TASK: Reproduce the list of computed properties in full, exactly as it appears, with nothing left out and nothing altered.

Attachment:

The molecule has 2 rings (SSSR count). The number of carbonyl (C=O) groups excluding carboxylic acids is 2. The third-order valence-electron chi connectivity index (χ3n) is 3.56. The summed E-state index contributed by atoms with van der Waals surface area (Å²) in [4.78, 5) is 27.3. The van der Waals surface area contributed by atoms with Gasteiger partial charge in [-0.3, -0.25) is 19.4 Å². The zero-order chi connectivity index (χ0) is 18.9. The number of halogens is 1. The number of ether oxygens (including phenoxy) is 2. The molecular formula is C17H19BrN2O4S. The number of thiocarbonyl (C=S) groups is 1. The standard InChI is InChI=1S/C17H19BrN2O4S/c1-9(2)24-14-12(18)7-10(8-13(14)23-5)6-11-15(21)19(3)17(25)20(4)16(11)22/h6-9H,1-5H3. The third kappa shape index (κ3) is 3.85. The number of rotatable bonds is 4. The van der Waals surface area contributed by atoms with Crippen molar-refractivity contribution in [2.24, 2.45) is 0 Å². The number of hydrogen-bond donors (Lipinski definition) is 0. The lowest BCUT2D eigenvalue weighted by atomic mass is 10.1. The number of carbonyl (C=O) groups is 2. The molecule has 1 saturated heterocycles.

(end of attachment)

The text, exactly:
The molecule has 2 rings (SSSR count). The number of carbonyl (C=O) groups excluding carboxylic acids is 2. The third-order valence-electron chi connectivity index (χ3n) is 3.56. The summed E-state index contributed by atoms with van der Waals surface area (Å²) in [4.78, 5) is 27.3. The van der Waals surface area contributed by atoms with Gasteiger partial charge in [-0.3, -0.25) is 19.4 Å². The zero-order chi connectivity index (χ0) is 18.9. The number of halogens is 1. The number of ether oxygens (including phenoxy) is 2. The molecular formula is C17H19BrN2O4S. The number of thiocarbonyl (C=S) groups is 1. The standard InChI is InChI=1S/C17H19BrN2O4S/c1-9(2)24-14-12(18)7-10(8-13(14)23-5)6-11-15(21)19(3)17(25)20(4)16(11)22/h6-9H,1-5H3. The third kappa shape index (κ3) is 3.85. The number of rotatable bonds is 4. The van der Waals surface area contributed by atoms with Crippen molar-refractivity contribution in [2.24, 2.45) is 0 Å². The number of hydrogen-bond donors (Lipinski definition) is 0. The lowest BCUT2D eigenvalue weighted by atomic mass is 10.1. The number of carbonyl (C=O) groups is 2. The molecule has 1 saturated heterocycles.